Spinal Cord Injury
- Last Updated: November 30, 2016
A spinal cord injury (SCI) is an insult to the spinal cord, either by trauma or disease, which results in the disruption of signal transmission between the brain and the rest of the body. SCIs most often arise secondary to a traumatic event, such as a motor vehicle accident. Non-traumatic causes of SCI can be divided into intrinsic cord pathology and extrinsic factors. Intrinsic causes include spinal cord tumors, infection, neurodegenerative disease, and spinal cord vascular disease. Extrinsic causes are more common and include intervertebral disc disease and herniation, epidural hematoma, abscess, and malignancy.
Injuries to the spinal cord are classified as complete or incomplete, with complete injuries resulting in total loss of function below the level of the lesion. Conversely, various degrees of motor/sensory function are preserved in incomplete injuries. Symptoms can range from pain at the site of injury to complete paralysis.
The incidence of spinal cord injury in the United States is approximately 12,000 patients per year. As of 2010, it is estimated that about 265,000 Americans are living with SCI. Leading causes of mortality in those that do survive their initial injury are pneumonia, pulmonary embolism, or septicemia, with suicide and alcohol-related deaths also contributing significantly. Overall, life expectances for patients with SCI are increasing, but are still below the general population.
Currently, there is no known method to reverse spinal cord damage. In patients with acute SCI, treatment involves:
- Stabilizing vital signs and immobilizing the patient to prevent further damage
- Surgery: may be used to remove fluid or tissue that causes extrinsic pressure on the spinal cord; remove bone fragments, disk fragments, or foreign objects; fuse broken spinal bones; or place spinal braces.
- Traction: stabilizes the spine and brings it into proper alignment.
- Medication: if given within 8 hours of injury, some patients experience improvement as with medications that reduce damage to nerve cells and decrease inflammation.
To reduce long-term effects, people with SCI may also benefit from rehabilitation including:
- Physical and occupational therapy
- Assistive devices
- Exercise and diet strategies as excessive weight can further complicate SCI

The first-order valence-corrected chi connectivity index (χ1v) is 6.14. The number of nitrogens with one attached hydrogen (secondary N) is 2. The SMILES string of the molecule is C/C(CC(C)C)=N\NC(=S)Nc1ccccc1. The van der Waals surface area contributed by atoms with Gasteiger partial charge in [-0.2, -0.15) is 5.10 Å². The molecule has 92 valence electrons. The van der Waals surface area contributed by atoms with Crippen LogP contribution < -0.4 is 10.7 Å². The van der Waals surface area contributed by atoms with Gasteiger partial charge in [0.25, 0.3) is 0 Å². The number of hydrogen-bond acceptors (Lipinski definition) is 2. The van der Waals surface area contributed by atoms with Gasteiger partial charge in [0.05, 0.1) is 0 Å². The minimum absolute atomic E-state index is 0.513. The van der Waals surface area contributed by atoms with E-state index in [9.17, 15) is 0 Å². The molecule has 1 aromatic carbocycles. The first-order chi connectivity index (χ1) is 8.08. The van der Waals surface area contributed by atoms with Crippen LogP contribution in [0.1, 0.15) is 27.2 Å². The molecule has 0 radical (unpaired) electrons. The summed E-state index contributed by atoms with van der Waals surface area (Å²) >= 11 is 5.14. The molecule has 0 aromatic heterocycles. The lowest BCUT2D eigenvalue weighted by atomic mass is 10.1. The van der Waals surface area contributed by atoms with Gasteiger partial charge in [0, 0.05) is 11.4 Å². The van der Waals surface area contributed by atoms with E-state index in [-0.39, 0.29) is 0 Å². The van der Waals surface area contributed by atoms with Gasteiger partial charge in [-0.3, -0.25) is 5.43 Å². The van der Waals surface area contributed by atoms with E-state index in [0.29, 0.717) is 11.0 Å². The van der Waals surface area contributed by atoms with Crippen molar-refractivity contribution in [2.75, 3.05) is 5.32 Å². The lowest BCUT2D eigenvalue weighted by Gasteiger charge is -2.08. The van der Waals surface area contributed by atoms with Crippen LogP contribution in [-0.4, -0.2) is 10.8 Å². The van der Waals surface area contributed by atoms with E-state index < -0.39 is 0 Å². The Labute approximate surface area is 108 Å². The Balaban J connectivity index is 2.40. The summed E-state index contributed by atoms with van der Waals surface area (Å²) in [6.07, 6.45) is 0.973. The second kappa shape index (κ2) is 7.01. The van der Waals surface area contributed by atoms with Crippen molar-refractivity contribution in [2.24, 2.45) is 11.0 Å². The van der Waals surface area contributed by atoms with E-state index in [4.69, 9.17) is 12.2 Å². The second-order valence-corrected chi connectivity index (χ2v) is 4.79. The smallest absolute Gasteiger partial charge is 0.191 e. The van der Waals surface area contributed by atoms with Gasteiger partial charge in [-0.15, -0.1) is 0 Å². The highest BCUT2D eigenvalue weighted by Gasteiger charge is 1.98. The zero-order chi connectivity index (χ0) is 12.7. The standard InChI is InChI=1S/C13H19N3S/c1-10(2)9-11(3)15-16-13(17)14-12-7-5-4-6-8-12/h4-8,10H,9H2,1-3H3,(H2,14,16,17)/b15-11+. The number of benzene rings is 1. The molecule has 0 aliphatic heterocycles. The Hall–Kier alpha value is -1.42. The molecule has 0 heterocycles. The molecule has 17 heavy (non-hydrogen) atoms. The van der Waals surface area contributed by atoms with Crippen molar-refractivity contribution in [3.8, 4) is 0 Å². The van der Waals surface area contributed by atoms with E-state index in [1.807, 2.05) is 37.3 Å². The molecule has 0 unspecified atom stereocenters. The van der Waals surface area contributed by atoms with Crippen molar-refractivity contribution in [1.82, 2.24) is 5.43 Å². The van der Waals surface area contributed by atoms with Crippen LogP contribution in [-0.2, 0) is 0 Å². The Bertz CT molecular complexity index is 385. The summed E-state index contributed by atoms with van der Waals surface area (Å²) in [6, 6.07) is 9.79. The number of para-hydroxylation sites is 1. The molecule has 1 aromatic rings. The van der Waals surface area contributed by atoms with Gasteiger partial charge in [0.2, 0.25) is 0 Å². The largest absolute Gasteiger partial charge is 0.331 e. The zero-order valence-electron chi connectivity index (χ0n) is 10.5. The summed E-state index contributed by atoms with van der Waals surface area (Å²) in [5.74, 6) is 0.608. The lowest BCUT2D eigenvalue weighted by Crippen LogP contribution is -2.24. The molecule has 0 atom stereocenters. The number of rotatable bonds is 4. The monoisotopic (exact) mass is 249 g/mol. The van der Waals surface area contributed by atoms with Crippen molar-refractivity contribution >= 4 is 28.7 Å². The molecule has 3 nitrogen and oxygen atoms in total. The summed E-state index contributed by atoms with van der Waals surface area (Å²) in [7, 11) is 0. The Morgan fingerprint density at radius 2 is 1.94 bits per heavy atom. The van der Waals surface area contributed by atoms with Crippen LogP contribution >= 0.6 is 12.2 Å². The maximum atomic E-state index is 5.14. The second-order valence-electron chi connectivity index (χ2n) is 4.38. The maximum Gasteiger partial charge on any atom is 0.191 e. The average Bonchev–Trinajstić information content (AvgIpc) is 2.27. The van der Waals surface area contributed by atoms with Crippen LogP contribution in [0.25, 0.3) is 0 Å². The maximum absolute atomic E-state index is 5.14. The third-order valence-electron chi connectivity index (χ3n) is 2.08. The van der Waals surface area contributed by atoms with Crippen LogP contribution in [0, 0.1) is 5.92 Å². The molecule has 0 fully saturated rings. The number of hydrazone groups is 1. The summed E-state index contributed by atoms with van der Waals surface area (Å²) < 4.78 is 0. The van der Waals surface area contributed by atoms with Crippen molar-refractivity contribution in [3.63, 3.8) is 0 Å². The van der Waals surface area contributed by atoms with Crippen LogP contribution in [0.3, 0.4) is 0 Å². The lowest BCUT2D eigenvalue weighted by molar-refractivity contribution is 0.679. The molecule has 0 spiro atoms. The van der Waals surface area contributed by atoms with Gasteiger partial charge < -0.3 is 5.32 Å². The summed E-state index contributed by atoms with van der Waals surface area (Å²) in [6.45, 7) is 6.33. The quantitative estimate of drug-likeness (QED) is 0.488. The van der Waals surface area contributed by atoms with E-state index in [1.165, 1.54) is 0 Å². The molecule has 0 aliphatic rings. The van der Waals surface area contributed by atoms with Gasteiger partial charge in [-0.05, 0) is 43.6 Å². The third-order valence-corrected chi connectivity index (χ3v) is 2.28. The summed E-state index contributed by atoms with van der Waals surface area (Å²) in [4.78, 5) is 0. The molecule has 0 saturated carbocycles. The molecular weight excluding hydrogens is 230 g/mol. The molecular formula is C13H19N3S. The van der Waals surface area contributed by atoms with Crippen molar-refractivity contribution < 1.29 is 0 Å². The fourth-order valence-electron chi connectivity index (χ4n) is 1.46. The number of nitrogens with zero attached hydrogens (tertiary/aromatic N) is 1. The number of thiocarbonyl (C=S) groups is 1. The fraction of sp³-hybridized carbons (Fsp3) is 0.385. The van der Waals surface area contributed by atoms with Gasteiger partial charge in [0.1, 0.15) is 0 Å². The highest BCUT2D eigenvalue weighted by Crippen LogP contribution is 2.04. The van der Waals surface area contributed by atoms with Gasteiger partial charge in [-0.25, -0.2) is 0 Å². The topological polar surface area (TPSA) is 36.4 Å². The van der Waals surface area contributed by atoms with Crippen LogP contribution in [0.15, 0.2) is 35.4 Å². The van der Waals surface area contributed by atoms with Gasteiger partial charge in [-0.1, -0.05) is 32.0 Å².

In addition, several other strategies are currently being investigated as potential treatments of SCI including:
- Spinal cord cooling: recent data shows that relatively mild levels of hypothermia induced after traumatic or compressive SCI provides some level of functional improvement and reduces histopathological damage.
- Functional electrical stimulation (FES): provides synchronized electrical currents to neural tissues for the purpose of restoring neuromuscular, sensory and/or autonomic function (i.e. bowel, bladder, respiratory function).
- Neural stem cells: may promote neural repair by secreting neuronal growth factors.
Focused Ultrasound Research
Pioneering preclinical research is currently being conducted on the use of FUS to aid in delivering genetic material across the blood-spinal cord barrier (BSCB). A 2015 study entitled “Gene Delivery to the spinal cord using MRI-guided focused ultrasound” by Kullervo Hynynen and collaborators at the University of Toronto and Sunnybrook Research Institute describes the use of FUS in combination with microbubbles to transiently open the BSCB which allowed for non-surgical, targeted gene delivery in a rat model. The mechanical effects of FUS disrupt the tight junctions between endothelial cells lining this barrier, thereby increasing permeability and enabling delivery of therapeutic compounds into the spinal cord. Microbubbles may be injected to better control this process and reduce the risk of damage to the vessel. This work complements earlier research suggesting that viral vector delivery of various growth factors (i.e. neurotrophin) after spinal cord injury may be useful to induce selective regeneration of damaged axons.
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